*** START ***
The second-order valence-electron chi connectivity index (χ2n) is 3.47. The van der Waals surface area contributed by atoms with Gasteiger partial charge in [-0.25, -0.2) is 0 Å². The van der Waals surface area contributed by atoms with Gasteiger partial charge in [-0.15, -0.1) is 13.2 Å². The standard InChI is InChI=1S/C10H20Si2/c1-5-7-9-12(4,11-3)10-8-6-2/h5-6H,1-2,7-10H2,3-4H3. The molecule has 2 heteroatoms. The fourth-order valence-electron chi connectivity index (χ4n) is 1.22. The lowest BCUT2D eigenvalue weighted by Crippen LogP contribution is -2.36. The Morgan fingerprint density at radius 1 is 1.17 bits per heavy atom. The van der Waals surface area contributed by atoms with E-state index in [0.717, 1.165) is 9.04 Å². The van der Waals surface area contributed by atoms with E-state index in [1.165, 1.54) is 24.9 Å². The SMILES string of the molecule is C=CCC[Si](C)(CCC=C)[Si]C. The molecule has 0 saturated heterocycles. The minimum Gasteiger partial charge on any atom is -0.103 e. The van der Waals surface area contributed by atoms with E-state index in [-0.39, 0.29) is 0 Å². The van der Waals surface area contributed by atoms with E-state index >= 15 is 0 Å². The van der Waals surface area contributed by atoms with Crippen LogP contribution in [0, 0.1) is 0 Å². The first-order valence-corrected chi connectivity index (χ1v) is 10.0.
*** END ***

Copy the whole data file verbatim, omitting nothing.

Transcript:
The second-order valence-electron chi connectivity index (χ2n) is 3.47. The van der Waals surface area contributed by atoms with Gasteiger partial charge in [-0.25, -0.2) is 0 Å². The van der Waals surface area contributed by atoms with Gasteiger partial charge in [-0.15, -0.1) is 13.2 Å². The standard InChI is InChI=1S/C10H20Si2/c1-5-7-9-12(4,11-3)10-8-6-2/h5-6H,1-2,7-10H2,3-4H3. The molecule has 2 heteroatoms. The fourth-order valence-electron chi connectivity index (χ4n) is 1.22. The lowest BCUT2D eigenvalue weighted by Crippen LogP contribution is -2.36. The Morgan fingerprint density at radius 1 is 1.17 bits per heavy atom. The van der Waals surface area contributed by atoms with E-state index in [0.717, 1.165) is 9.04 Å². The van der Waals surface area contributed by atoms with E-state index in [1.165, 1.54) is 24.9 Å². The SMILES string of the molecule is C=CCC[Si](C)(CCC=C)[Si]C. The molecule has 0 saturated heterocycles. The minimum Gasteiger partial charge on any atom is -0.103 e. The van der Waals surface area contributed by atoms with E-state index in [-0.39, 0.29) is 0 Å². The van der Waals surface area contributed by atoms with E-state index >= 15 is 0 Å². The van der Waals surface area contributed by atoms with Crippen LogP contribution in [0, 0.1) is 0 Å². The first-order valence-corrected chi connectivity index (χ1v) is 10.0.